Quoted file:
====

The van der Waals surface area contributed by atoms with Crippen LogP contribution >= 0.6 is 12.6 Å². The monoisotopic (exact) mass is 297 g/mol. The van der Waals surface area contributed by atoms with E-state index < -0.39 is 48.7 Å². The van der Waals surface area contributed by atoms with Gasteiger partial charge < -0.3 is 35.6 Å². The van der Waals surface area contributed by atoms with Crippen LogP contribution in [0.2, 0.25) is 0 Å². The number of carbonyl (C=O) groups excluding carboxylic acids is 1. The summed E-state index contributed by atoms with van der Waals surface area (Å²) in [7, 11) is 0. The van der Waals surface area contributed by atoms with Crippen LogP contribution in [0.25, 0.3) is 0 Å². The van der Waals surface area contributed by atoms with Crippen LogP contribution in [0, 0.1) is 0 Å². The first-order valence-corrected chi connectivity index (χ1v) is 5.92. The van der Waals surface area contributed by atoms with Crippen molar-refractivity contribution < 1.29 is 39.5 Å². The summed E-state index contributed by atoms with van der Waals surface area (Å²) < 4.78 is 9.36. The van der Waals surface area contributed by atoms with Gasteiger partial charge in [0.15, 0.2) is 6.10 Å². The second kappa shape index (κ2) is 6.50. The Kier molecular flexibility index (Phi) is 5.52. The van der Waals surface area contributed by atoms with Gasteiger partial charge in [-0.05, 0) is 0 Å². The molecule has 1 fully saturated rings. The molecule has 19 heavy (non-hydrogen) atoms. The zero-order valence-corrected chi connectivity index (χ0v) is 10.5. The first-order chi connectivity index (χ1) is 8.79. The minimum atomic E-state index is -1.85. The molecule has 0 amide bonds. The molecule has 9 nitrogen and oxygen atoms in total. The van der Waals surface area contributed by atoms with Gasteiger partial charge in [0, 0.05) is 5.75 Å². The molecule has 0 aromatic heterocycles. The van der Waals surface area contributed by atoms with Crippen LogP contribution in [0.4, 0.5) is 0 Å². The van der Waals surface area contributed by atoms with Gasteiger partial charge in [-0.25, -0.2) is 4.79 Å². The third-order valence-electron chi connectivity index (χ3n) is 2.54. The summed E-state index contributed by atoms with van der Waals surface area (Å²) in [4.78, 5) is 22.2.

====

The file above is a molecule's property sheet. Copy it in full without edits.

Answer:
The van der Waals surface area contributed by atoms with Crippen LogP contribution >= 0.6 is 12.6 Å². The monoisotopic (exact) mass is 297 g/mol. The van der Waals surface area contributed by atoms with E-state index < -0.39 is 48.7 Å². The van der Waals surface area contributed by atoms with Gasteiger partial charge < -0.3 is 35.6 Å². The van der Waals surface area contributed by atoms with Crippen LogP contribution in [0.2, 0.25) is 0 Å². The number of carbonyl (C=O) groups excluding carboxylic acids is 1. The summed E-state index contributed by atoms with van der Waals surface area (Å²) in [7, 11) is 0. The van der Waals surface area contributed by atoms with Crippen LogP contribution in [0.25, 0.3) is 0 Å². The van der Waals surface area contributed by atoms with Crippen LogP contribution in [0, 0.1) is 0 Å². The first-order valence-corrected chi connectivity index (χ1v) is 5.92. The van der Waals surface area contributed by atoms with Crippen molar-refractivity contribution < 1.29 is 39.5 Å². The summed E-state index contributed by atoms with van der Waals surface area (Å²) < 4.78 is 9.36. The van der Waals surface area contributed by atoms with Gasteiger partial charge in [0.15, 0.2) is 6.10 Å². The second kappa shape index (κ2) is 6.50. The Kier molecular flexibility index (Phi) is 5.52. The van der Waals surface area contributed by atoms with Gasteiger partial charge in [-0.05, 0) is 0 Å². The molecule has 1 fully saturated rings. The molecule has 19 heavy (non-hydrogen) atoms. The zero-order valence-corrected chi connectivity index (χ0v) is 10.5. The first-order chi connectivity index (χ1) is 8.79. The minimum atomic E-state index is -1.85. The molecule has 0 amide bonds. The molecule has 9 nitrogen and oxygen atoms in total. The van der Waals surface area contributed by atoms with Gasteiger partial charge in [0, 0.05) is 5.75 Å². The molecule has 0 aromatic heterocycles. The van der Waals surface area contributed by atoms with Crippen LogP contribution in [0.4, 0.5) is 0 Å². The van der Waals surface area contributed by atoms with Gasteiger partial charge in [-0.25, -0.2) is 4.79 Å². The third-order valence-electron chi connectivity index (χ3n) is 2.54. The summed E-state index contributed by atoms with van der Waals surface area (Å²) in [4.78, 5) is 22.2.